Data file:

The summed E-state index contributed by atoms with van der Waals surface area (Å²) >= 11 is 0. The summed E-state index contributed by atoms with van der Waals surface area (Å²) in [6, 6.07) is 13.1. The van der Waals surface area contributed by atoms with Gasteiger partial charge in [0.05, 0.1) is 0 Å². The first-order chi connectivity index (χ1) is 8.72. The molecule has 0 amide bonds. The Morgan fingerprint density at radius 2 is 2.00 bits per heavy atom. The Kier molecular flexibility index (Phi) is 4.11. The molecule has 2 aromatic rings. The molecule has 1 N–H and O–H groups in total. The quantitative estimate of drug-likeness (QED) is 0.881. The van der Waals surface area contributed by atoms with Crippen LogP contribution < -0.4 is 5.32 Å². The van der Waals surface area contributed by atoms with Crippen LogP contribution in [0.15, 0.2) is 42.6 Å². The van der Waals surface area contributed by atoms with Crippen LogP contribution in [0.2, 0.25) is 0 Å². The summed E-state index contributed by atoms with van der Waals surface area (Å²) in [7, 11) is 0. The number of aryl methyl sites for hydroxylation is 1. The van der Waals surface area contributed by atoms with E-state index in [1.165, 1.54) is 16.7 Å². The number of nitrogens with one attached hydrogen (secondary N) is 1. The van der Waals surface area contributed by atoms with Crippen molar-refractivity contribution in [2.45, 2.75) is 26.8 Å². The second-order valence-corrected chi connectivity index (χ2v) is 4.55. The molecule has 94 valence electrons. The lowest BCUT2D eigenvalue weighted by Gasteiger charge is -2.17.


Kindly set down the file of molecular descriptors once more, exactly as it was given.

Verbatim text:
The summed E-state index contributed by atoms with van der Waals surface area (Å²) >= 11 is 0. The summed E-state index contributed by atoms with van der Waals surface area (Å²) in [6, 6.07) is 13.1. The van der Waals surface area contributed by atoms with Gasteiger partial charge in [0.05, 0.1) is 0 Å². The first-order chi connectivity index (χ1) is 8.72. The molecule has 0 amide bonds. The Morgan fingerprint density at radius 2 is 2.00 bits per heavy atom. The Kier molecular flexibility index (Phi) is 4.11. The molecule has 2 aromatic rings. The molecule has 1 N–H and O–H groups in total. The quantitative estimate of drug-likeness (QED) is 0.881. The van der Waals surface area contributed by atoms with Crippen LogP contribution < -0.4 is 5.32 Å². The van der Waals surface area contributed by atoms with Crippen LogP contribution in [0.15, 0.2) is 42.6 Å². The van der Waals surface area contributed by atoms with Crippen LogP contribution in [0.2, 0.25) is 0 Å². The summed E-state index contributed by atoms with van der Waals surface area (Å²) in [7, 11) is 0. The number of aryl methyl sites for hydroxylation is 1. The van der Waals surface area contributed by atoms with E-state index in [1.165, 1.54) is 16.7 Å². The number of nitrogens with one attached hydrogen (secondary N) is 1. The van der Waals surface area contributed by atoms with Crippen molar-refractivity contribution in [2.45, 2.75) is 26.8 Å². The second-order valence-corrected chi connectivity index (χ2v) is 4.55. The molecule has 94 valence electrons. The lowest BCUT2D eigenvalue weighted by Gasteiger charge is -2.17.